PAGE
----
172 F.3d 132 (2nd Cir. 1999), 97-6255, Herman v. RSR Sec. Services Ltd.
|Docket Nº:||Docket No. 97-6255.|
|Citation:||172 F.3d 132|
|Party Name:||(BNA) 257 Alexis M. HERMAN, Secretary of Labor, United States Department of Labor, Plaintiff-Appellee, v. RSR SECURITY SERVICES LTD., Michael A. Stern, Individually and as President, and Frank Watkins, Individually and as Vice President, Defendants-Appellees, Murray Portnoy, Individually and as Chairman of the Board and former Secretary of RSR Secu|
|Case Date:||March 19, 1999|
|Court:||United States Courts of Appeals, Court of Appeals for the Second Circuit|
Argued Sept. 3, 1998.
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Alan B. Pearl, Syosset, New York (Alan B. Pearl & Associates, P.C., Syosset, New York, of counsel), for Defendant-Third-Party-Plaintiff-Appellant Murray Portnoy.
Paul L. Frieden, Washington, D.C. (U.S. Department of Labor, Washington, D.C., of counsel), for Plaintiff-Appellee Alexis M. Herman.
Bryan C. Skarlatos, New York, New York (Brian C. Wille, William F. Cuozzi, Kostelanetz & Fink, LLP, New York, New York, of counsel), for Defendants-Appellees RSR Security Services Ltd. and Michael A. Stern and Third-Party-Defendant-Appellee Marilyn J. Stern.
Before: NEWMAN, CARDAMONE, and PARKER, Circuit Judges
CARDAMONE, Circuit Judge:
The victor at Waterloo, when asked to undertake a task, reputedly responded: "The Duke of Wellington declines to interfere in circumstances over which he has no control." Appellant here interfered in business affairs where, the record reveals, he had considerable control over employees. Under the Fair Labor Standards Act, such control of employees is central to deciding whether appellant should be deemed an employer and therefore liable to his employees for unpaid wages.
Murray Portnoy (Portnoy or appellant) appeals from a judgment entered on March 31, 1997 in the United States District Court for the Eastern District of New York following a bench trial before Chief Judge Charles P. Sifton. The trial court found appellant, who served as chairman of the Board of RSR Security Services, Ltd. (RSR), was an employer under the Fair Labor Standards Act of 1938 (FLSA), 29 U.S.C. §§ 201-19 (1994), and thus was liable for RSR's violations of the FLSA's minimum wage, overtime, and recordkeeping requirements. Portnoy also appeals from an order dated March 17, 1996 from the same court dismissing his third-party complaint against Marilyn J. Stern and his cross-claims against defendants Michael A. Stern and Frank Watkins seeking contribution and/or indemnity from them. The latter appeal raises the issue--one of first
impression in this Court--of whether there is a right to contribution or indemnity under the FLSA.
In late 1987 Michael Stern, Marilyn Stern (Michael's wife), and Murray Portnoy incorporated RSR to provide security guard, pre-employment screening, polygraph, patrol, and undercover services to corporate clients. Portnoy, a principal in the labor relations firm of Portnoy, Messinger & Pearl, became involved in the corporation's formation in late 1987 when Marilyn Stern--the daughter of a deceased friend--asked him for help in locating a job for her husband, Michael. Portnoy responded to this request by providing the financing necessary to start RSR, of which he and Marilyn Stern each owned 50 percent.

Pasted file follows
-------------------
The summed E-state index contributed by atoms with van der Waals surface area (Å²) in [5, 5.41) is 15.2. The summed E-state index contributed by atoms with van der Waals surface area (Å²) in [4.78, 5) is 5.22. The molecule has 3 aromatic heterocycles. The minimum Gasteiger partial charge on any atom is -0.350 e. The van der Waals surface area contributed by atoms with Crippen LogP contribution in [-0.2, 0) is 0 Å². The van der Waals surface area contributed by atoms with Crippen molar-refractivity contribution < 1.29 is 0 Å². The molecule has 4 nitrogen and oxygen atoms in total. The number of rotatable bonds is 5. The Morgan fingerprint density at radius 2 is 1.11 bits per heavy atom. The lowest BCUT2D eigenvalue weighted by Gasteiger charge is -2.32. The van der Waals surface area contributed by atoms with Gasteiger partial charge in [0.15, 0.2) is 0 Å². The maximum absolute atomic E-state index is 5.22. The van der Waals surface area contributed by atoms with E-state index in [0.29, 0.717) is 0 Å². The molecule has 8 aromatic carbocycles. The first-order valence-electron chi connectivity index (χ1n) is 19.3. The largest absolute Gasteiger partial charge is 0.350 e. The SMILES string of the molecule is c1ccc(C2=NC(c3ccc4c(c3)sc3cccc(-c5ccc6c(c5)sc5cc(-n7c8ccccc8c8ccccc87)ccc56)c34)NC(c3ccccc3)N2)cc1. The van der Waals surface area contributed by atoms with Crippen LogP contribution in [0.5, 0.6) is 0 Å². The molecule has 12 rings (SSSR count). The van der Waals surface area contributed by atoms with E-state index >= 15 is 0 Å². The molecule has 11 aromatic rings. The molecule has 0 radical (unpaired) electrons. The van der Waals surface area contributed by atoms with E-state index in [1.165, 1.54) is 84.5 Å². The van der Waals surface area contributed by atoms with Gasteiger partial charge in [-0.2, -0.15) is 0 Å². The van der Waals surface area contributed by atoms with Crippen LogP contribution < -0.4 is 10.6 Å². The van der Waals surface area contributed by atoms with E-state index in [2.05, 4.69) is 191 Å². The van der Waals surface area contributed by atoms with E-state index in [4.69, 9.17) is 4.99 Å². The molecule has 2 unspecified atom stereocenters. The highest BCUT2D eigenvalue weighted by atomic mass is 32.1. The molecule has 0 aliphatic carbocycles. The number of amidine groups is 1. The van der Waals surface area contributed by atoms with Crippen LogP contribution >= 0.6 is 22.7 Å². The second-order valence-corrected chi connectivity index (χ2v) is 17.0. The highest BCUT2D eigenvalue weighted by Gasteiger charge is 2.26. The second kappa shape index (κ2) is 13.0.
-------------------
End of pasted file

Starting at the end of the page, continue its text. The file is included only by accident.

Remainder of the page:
This arrangement seemed suitable since Michael Stern had knowledge of the security business from his previous ownership of two other security guard companies. But, because one of his security companies had been investigated by the IRS, resulting in an outstanding judgment against him, Michael Stern was not made a stockholder in the newly formed corporation. In addition, both of Stern's previous security guard companies had been investigated by the Department of Labor for minimum wage and overtime violations of the FLSA. Subsequent violation claims arising from these investigations were resolved without litigation.
The record does not clearly indicate whether Portnoy was aware of Michael Stern's alleged FLSA violations prior to organizing RSR and the institution of the present litigation. In any event, Stern was elected president of RSR, and Portnoy served as chairman of the Board and held various other positions from time to time. Prior to 1988 when Frank Watkins was hired as vice president, Portnoy and Stern were the company's only officers. RSR's main office was located in Long Island City, New York, and its branch office was maintained in the Westbury, New York offices of Portnoy, Messinger & Pearl. The majority of RSR's operations, including those involving the security guards, were conducted at the Long Island City office.